Redeemer Ransomware 2.0 is now available on Dark Web Forums

Researchers at Cyble cyber intelligence firm, stated that a well-known hacker is pushing an even more sinister, commission-based version of the ransomware “Redeemer”, on dark internet forums.

This Redeemer 2.0 campaign differs from most Ransomware-as-a-Service (RaaS) operations in that it's free to use and accessible to anyone — allowing lesser-skilled cybercriminals to enter the ransomware racket in exchange for a cut of profits.

Redeemer 2.0 is “Easy To Use and Deploy.”

Cyble, an Australian-based research organization, announced earlier this week their findings regarding the new affiliate program. Redeemer 2.0, a ransomware program that can be downloaded in ZIP files by anybody via dark internet cybercrime forums is quite unique. You can also use it to create your own attacks.

Even the most inept hacker can run ransomware campaigns, especially on vulnerable organizations like small businesses and healthcare.

Redeemer was first released on June 20, 2021. It supports Windows 11 and includes ransomware campaign ID tracking systems. There are also ways to contact the creator of the program, Cerebrate. Redeemer sends 20% from ransoms directly to the author.

Cerebrate said that he had been operating his ransomware on Dread for about a year and that many people have made serious money using my software. He was promoting the product via a post to a dark internet forum.

What is the Operation of Redeemer

Cyble researchers discovered that Redeemer's new version abuses Windows services and functions. It deletes system backups in order to successfully take ransom files by locking or encrypting them. After this, the victim will be presented with an “Your Data is Encrypted” blue screen which includes explanations.

The Redeemer logo will replace the icons of encrypted system files. The Monero ransom payment is required to unlock system files. The software will provide an Onion address (accessible via Tor).

Once a ransomware attack has been successful, the author pays 20% of the “decryption fees”. After the payment is made, the author will send the “Redeemer Master Key” to the client. The key and the decrypter.exe allow victims to access their files.

This fee is justified by the author promising future software updates and protection. All communications between Cerebrate and client take place via dark internet (BreachForums, Dread), or “Tox Chat.”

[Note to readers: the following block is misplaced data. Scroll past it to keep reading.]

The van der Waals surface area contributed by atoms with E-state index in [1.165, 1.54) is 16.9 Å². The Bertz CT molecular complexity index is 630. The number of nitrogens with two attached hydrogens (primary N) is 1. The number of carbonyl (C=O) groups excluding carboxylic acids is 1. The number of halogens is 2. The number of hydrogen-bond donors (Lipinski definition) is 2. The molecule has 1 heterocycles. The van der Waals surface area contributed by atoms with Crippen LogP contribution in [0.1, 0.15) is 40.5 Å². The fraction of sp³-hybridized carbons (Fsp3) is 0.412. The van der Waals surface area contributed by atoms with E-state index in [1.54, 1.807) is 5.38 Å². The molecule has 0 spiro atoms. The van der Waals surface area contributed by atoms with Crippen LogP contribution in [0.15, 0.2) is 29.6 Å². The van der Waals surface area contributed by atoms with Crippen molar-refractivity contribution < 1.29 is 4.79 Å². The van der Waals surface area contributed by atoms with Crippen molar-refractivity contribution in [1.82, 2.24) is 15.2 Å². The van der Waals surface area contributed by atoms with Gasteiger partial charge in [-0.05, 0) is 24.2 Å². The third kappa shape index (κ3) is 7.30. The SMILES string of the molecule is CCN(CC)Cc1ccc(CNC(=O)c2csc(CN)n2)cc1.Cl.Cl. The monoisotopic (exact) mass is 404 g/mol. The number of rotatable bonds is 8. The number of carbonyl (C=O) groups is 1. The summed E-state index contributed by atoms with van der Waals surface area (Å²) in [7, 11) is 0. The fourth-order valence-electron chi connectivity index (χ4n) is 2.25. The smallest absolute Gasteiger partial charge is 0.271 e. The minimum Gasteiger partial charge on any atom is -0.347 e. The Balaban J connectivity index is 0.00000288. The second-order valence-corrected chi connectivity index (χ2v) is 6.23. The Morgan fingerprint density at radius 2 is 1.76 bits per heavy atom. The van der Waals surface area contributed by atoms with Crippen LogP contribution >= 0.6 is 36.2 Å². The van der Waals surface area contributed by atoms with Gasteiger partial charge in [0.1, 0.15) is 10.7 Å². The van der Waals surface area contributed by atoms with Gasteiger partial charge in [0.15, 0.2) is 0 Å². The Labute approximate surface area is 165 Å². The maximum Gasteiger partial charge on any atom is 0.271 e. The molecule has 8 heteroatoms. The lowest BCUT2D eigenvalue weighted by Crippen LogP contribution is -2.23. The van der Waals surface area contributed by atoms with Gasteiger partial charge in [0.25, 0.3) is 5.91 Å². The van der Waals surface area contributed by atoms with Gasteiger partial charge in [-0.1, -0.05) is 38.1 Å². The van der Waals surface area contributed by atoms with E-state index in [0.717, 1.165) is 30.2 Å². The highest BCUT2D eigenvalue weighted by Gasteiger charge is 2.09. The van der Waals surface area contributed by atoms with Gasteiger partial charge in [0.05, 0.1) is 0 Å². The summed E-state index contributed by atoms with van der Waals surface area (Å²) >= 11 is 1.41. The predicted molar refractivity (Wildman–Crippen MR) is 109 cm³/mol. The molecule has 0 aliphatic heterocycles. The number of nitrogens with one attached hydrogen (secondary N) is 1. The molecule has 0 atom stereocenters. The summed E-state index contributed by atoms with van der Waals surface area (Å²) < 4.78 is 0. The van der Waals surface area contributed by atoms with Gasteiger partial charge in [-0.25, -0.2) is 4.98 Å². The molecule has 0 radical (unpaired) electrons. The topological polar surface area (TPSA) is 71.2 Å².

Cyble pointed out that Redeemer could cause the loss of important data like financial and business data and eventually destroy an organisation's reputation or integrity.

Hacker Chats: “Uptick”

It is not clear if Redeemer will be used in cyber-attacks that are high-profile. However, Cerebrate has suggested that the software could be made freely available as open-source code for the community.

Cyble also pointed out that cybercriminals are increasing on unregulated platforms such as Telegram and Cybercrime Forums, where threat actors sell their products.

Cyble also noted an increase in the number of ransomware-related affiliate programs. Cyble said that ransomware creators “are increasing selling or leasing ransomware to associates for a part of any ransom money collected,” Cyble further stated.

Cyble's Guide to Avoiding Ransomware

Cyble lists cybersecurity best practices to help you defend against ransomware such as Redeemer. Cyble recommends that users regularly back up their systems offline, enable automatic updates on all computers, and use premium antivirus software. It also advises against opening email attachments and links without verifying them.

If you suspect that your computer has been infected by ransomware, immediately disconnect all external storage and detach any network devices.

It is a smart idea for regular users to keep a strong antivirus program active 24/7 on all your devices. A Virtual Private Network (VPN) is a great way to secure your network traffic.

Many users choose to have their antivirus software include a VPN. Our guide on how you can recognize dangerous phishing emails and protect yourself against common ransomware attacks in the first stage of infection is a good place to start.

Leave a Comment